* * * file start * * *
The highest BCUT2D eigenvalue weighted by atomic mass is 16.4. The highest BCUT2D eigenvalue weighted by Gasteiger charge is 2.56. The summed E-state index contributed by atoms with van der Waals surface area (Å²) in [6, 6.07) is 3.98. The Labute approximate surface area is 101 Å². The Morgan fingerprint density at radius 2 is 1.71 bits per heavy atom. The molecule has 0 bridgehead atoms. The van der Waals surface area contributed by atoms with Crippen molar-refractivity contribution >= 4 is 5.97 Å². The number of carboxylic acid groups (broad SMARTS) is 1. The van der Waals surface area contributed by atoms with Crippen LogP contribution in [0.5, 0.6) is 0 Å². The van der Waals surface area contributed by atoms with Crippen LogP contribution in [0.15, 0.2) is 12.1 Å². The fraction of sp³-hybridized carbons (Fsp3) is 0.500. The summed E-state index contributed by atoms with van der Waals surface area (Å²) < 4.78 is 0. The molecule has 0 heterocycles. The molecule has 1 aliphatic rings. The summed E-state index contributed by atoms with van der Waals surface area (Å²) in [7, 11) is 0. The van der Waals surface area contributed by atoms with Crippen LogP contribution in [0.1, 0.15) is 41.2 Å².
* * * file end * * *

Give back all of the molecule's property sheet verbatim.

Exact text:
The highest BCUT2D eigenvalue weighted by atomic mass is 16.4. The highest BCUT2D eigenvalue weighted by Gasteiger charge is 2.56. The summed E-state index contributed by atoms with van der Waals surface area (Å²) in [6, 6.07) is 3.98. The Labute approximate surface area is 101 Å². The Morgan fingerprint density at radius 2 is 1.71 bits per heavy atom. The molecule has 0 bridgehead atoms. The van der Waals surface area contributed by atoms with Crippen molar-refractivity contribution >= 4 is 5.97 Å². The number of carboxylic acid groups (broad SMARTS) is 1. The van der Waals surface area contributed by atoms with Crippen LogP contribution in [0.5, 0.6) is 0 Å². The van der Waals surface area contributed by atoms with Crippen LogP contribution in [0.15, 0.2) is 12.1 Å². The fraction of sp³-hybridized carbons (Fsp3) is 0.500. The summed E-state index contributed by atoms with van der Waals surface area (Å²) < 4.78 is 0. The molecule has 0 heterocycles. The molecule has 1 aliphatic rings. The summed E-state index contributed by atoms with van der Waals surface area (Å²) in [7, 11) is 0. The van der Waals surface area contributed by atoms with Crippen LogP contribution in [0.1, 0.15) is 41.2 Å².